This week feminists are celebrating (or more accurately, bemoaning) a fake holiday they’ve dubbed “Equal Pay Day.” It’s a fake holiday because it’s based on a bad interpretation of the wage gap statistic, the statistic that shows men earn more money than women on average.

Of course it’s true that men earn more money: The wage gap shows the current wage disparity to be 82 cents on the dollar, based on average weekly earnings. But importantly, the raw wage gap is not a measure of discrimination against women because it’s not a measure of “equal pay for equal work;” it fails to account for many factors that affect pay, including profession, experience, hours and work conditions.

When economists do attempt to correct for these variables, the wage gap shrinks significantly. In some analyses, it disappears or even reverses, showing that women earn more than men. This doesn’t excuse cases where discrimination sadly still exists, but women should be encouraged that, by and large, the wage gap is driven by individual factors that reflect the different preferences of women and men.

Women and men — especially as mothers and fathers — play different roles in their families. Of course this is a broad-brush statement, but the wage gap itself paints with a broad brush, reflecting only averages and not the wide diversity of American families and workers.

Women, on the whole, are simply more likely to work in lower-paying professions, to value workplace flexibility, to clock fewer hours, and to avoid dangerous or uncomfortable workplace conditions. For all of these reasons, men, on the whole, earn more.

We shouldn’t pretend that working mothers are slaves to a sexist society where they are brainwashed into taking on the lion’s share of childcare or housekeeping tasks (thereby limiting their ability to “lean in” at work). To make this assumption would be an insult to women and their agency. Rather, women, just like men, make conscious trade-offs based on their own preferences and what they believe is best for their families.

There’s nothing wrong with these choices. It is wrong, however, to mislead women and girls into believing that wage discrimination is commonplace and there’s nothing they can do about it. This victim mentality is disempowering and ultimately does more harm than good.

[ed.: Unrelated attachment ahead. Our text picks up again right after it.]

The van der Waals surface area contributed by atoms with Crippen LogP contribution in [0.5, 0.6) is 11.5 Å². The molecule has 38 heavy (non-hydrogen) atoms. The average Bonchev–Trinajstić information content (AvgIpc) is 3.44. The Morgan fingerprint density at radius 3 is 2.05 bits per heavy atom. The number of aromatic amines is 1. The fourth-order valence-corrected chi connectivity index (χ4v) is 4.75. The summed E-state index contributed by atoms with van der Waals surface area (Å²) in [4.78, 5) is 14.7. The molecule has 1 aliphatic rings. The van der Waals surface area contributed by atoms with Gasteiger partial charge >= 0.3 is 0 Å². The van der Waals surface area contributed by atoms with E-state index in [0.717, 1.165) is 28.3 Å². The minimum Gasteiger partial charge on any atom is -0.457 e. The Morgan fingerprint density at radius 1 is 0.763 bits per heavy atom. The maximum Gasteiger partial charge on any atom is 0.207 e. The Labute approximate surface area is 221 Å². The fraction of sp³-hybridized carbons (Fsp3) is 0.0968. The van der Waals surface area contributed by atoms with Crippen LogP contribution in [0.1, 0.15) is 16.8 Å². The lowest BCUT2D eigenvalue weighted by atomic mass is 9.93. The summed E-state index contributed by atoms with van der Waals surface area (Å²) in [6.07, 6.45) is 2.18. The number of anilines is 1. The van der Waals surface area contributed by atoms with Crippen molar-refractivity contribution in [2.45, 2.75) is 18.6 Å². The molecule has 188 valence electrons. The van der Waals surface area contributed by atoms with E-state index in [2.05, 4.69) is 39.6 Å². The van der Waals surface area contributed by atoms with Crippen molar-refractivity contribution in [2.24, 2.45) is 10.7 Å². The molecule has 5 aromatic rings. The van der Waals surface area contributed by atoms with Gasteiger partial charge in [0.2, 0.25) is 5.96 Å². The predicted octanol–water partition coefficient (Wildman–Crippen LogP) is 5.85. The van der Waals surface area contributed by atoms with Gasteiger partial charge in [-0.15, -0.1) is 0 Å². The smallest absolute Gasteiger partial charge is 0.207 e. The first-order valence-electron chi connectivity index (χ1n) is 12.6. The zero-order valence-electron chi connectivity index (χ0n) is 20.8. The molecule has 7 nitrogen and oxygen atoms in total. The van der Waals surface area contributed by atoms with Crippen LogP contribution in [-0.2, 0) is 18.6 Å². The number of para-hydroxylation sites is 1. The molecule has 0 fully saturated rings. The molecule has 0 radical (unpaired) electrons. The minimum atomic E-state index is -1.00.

“Equal Pay Day” is the perfect example of this. The fake holiday suggests that sex-based wage discrimination runs rampant. If women and girls believe that, we may be more likely to accept mistreatment in the rare occasions where it does take place.

Remember, no one believed the boy who cried wolf when it really mattered. Feminists, and anyone who claims to speak up for women, should take care to be specific and concrete in fighting sexism or discrimination, rather than misrepresenting it as ubiquitous.

Instead of suggesting to women and girls that there’s nothing they can do to earn a fair wage, wouldn’t it be much more productive to have a frank discussion about the choices that women and girls have when it comes to education, training, work, and family? Our earnings are in our hands, and it’s OK to choose our own priorities in life. Not only is such an attitude a better reflection of reality, but it has got to be associated with a higher level of happiness. No one wants to be a helpless victim.

And in the instance that women are victimized, the law is firmly on our side: Sex-based wage discrimination has been illegal since 1963. Of course, sexism is still a problem, and there will always be employers who wrongfully take advantage of workers of all types. But, for the most part, American women are treated fairly and enjoy legal protection from discrimination.

Because of all this, every day in the United States is truly “Equal Pay Day.” We don’t need to pause in April to acknowledge a government wage statistic that is devoid of any real meaning. American women can simply continue working hard alongside men, providing for ourselves and our families, and standing up for what we deserve … just like we do everyday.